"This is what a college is supposed to look like."— Dwight D. Eisenhower, 1953
Dartmouth College is situated in the rural town of Hanover, New Hampshire, located in the Upper Valley along the Connecticut River in New England. Its 269 acres (1.09 km2) campus is centered on a five-acre (two-hectare) "Green", a former field of pine trees cleared by the College in 1771. Dartmouth is the largest private landowner of the town of Hanover, and its total landholdings and facilities are worth an estimated $434 million. In addition to its campus in Hanover, Dartmouth owns 4,500 acres (18 km2) of Mount Moosilauke in the White Mountains Region and a 27,000 acres (110 km2) tract of land in northern New Hampshire known as the Second College Grant.
Dartmouth's campus buildings vary in age from Wentworth and Thornton Halls of the 1820s (the oldest surviving buildings constructed by the College) to new dormitories and mathematics facilities completed in 2006. Most of Dartmouth's buildings are designed in the Georgian American colonial style, a theme which has been preserved in recent architectural additions. The College has actively sought to reduce carbon emissions and energy usage on campus, earning it the grade of A- from the Sustainable Endowments Institute on its College Sustainability Report Card 2008.
Read more about this topic: Dartmouth College
Other articles related to "campus":
... the Maudsley Hospital and the Institute of Psychiatry form the Denmark Hill Campus, straddling the borders of the London Borough of Lambeth and the London Borough of Southwark in Camberwell, the only campus not ... The KCL library for this campus is on-site, known as the Weston Education Centre (WEC) ...
A campus is traditionally the land on which a college or university and related institutional buildings are situated. Usually a campus includes libraries, lecture halls, residence halls and park-like settings. The definition currently describes a collection of buildings that belong to a given institution, either academic or non-academic.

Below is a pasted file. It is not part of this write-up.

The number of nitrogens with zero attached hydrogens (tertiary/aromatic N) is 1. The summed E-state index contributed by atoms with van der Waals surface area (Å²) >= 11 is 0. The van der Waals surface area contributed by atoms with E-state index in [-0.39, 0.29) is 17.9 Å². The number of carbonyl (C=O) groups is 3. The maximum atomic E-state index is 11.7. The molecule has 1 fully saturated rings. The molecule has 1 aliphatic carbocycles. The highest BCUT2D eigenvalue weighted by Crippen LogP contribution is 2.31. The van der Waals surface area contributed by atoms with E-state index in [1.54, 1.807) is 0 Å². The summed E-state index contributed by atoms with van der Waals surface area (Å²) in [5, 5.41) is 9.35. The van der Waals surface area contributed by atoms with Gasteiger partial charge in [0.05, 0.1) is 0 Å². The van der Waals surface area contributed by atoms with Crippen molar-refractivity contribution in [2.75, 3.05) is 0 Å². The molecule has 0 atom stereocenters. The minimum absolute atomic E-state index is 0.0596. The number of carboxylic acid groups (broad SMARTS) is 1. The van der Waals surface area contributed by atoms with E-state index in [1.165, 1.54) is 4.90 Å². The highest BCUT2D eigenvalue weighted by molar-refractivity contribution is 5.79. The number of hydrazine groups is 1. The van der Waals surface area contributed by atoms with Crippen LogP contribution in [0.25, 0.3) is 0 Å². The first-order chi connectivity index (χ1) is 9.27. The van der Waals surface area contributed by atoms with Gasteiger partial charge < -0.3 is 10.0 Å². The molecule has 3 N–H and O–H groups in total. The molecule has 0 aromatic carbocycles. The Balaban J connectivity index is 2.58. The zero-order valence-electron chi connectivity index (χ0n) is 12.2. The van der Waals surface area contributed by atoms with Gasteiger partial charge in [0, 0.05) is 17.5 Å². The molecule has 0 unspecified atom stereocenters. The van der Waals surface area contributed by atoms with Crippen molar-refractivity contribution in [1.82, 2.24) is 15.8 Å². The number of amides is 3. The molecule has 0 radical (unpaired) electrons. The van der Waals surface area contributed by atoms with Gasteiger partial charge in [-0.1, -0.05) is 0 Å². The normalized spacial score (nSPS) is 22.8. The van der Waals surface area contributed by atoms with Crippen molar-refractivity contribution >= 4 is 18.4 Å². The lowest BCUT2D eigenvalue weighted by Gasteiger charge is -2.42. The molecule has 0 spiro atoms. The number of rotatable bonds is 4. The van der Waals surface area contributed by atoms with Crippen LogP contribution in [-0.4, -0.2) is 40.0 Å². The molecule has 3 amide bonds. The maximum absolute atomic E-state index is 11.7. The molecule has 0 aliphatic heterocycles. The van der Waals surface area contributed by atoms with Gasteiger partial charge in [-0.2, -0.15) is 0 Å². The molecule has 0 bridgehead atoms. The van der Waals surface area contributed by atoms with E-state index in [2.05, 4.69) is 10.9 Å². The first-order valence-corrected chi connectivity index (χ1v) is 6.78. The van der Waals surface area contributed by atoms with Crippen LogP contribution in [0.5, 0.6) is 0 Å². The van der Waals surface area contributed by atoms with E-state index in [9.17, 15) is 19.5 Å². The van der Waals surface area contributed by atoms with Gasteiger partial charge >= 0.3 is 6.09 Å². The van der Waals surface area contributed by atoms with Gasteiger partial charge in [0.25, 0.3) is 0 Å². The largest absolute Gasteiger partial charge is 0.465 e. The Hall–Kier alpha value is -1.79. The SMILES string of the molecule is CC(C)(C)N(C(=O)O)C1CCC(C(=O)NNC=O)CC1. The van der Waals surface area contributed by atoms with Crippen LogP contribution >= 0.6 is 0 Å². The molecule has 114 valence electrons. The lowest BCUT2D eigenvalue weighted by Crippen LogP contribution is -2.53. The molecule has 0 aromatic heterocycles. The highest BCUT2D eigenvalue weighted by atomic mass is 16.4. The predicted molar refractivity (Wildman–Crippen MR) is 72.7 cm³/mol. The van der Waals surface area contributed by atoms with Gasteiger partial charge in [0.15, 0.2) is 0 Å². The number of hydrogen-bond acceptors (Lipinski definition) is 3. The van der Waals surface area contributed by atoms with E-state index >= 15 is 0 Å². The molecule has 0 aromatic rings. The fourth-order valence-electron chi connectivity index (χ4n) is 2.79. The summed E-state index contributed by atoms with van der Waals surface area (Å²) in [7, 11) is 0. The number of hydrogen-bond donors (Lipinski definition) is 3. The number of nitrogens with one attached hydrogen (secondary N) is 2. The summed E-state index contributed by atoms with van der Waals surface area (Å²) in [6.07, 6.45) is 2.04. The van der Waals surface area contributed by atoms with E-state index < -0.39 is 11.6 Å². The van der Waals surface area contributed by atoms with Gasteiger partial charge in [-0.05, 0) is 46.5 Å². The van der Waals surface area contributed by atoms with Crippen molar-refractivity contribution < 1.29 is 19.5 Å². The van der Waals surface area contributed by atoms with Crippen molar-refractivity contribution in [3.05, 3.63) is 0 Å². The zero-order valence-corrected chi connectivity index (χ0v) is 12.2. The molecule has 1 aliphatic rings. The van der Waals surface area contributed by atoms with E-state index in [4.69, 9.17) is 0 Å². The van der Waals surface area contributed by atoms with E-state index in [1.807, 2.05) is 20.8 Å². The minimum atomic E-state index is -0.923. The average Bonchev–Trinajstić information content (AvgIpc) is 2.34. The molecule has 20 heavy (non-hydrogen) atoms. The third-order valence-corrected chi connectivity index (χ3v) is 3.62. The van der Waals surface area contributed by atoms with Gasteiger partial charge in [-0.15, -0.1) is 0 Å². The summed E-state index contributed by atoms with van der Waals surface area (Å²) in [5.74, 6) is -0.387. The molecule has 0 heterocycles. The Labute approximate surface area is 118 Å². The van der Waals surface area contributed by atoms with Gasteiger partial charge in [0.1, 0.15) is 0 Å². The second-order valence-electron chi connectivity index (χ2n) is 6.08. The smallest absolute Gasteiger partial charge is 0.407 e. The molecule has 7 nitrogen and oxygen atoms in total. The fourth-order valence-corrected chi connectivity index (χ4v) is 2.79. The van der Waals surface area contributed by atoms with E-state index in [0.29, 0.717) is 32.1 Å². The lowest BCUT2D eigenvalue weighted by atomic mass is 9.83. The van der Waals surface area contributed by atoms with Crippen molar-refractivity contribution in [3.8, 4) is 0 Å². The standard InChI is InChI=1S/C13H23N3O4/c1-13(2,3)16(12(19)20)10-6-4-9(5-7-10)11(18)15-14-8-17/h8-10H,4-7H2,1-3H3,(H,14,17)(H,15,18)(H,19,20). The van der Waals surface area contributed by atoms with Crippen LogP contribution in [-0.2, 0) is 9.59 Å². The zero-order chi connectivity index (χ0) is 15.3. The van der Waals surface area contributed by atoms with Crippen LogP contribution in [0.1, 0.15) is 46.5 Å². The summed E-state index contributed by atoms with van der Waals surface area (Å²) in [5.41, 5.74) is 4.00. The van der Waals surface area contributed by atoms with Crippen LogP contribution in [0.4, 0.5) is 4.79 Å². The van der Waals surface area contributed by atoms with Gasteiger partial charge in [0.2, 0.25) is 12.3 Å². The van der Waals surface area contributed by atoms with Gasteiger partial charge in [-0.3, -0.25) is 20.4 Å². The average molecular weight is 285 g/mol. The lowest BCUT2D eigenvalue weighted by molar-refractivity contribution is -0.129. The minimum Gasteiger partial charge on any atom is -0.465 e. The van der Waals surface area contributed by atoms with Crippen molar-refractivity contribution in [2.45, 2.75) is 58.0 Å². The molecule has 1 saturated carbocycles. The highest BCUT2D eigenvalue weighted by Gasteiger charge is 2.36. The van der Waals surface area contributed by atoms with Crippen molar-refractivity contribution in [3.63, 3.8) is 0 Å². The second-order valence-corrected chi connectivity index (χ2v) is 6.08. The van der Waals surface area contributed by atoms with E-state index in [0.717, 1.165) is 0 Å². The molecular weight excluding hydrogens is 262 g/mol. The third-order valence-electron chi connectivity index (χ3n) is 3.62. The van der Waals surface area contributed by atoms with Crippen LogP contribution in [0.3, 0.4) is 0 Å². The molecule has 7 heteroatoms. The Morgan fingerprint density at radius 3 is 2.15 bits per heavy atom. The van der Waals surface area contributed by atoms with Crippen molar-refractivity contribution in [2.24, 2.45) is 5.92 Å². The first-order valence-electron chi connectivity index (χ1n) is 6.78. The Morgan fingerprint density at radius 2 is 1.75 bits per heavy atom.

The word derives from a Latin word for "field" and first was used to describe the grounds of a college at the College of New Jersey (now Princeton University) during the 18th century. Some other American colleges later adopted the word to describe individual fields at their own institutions, but "campus" did not yet describe the whole university property. A school might have one space called a campus, one called a field, and another called a yard.
The meaning expanded to include the whole institutional property during the 20th century, with the old meaning persisting into the 1950s in some places. Sometimes the lands on which company office buildings sit, along with the buildings, are called campuses. The Microsoft Campus in Redmond, Washington, as well as hospitals use the term to describe the territory of their facilities. The word "campus" has also been applied to European universities, although most such institutions are characterized by ownership of individual buildings in urban settings rather than park-like lawns in which buildings are placed.
... and UC Berkeley, which in the book both have replicas of the Leaning Tower of Pisa on campus ... The university campus has been used as a filming location for a number of film and television productions, particularly those of the BBC which has a presence at the university's Selly Oak ... John Cleese film Clockwise were filmed at the campus' east entrance, while several episodes of the BBC detective series Dalziel and Pascoe, daytime soap Doctors and CBBC series Brum have been filmed in and ...
... More than 9,000 Virginia Tech students reside on campus ... The university has on-campus housing for graduate and professional students who are single the housing may not accommodate families and spouses ... Campus residence halls East Ambler Johnston West Ambler Johnston Barringer Brodie East Campbell Main Campbell Cochrane Main Eggleston West Eggleston Harper Hillcrest ...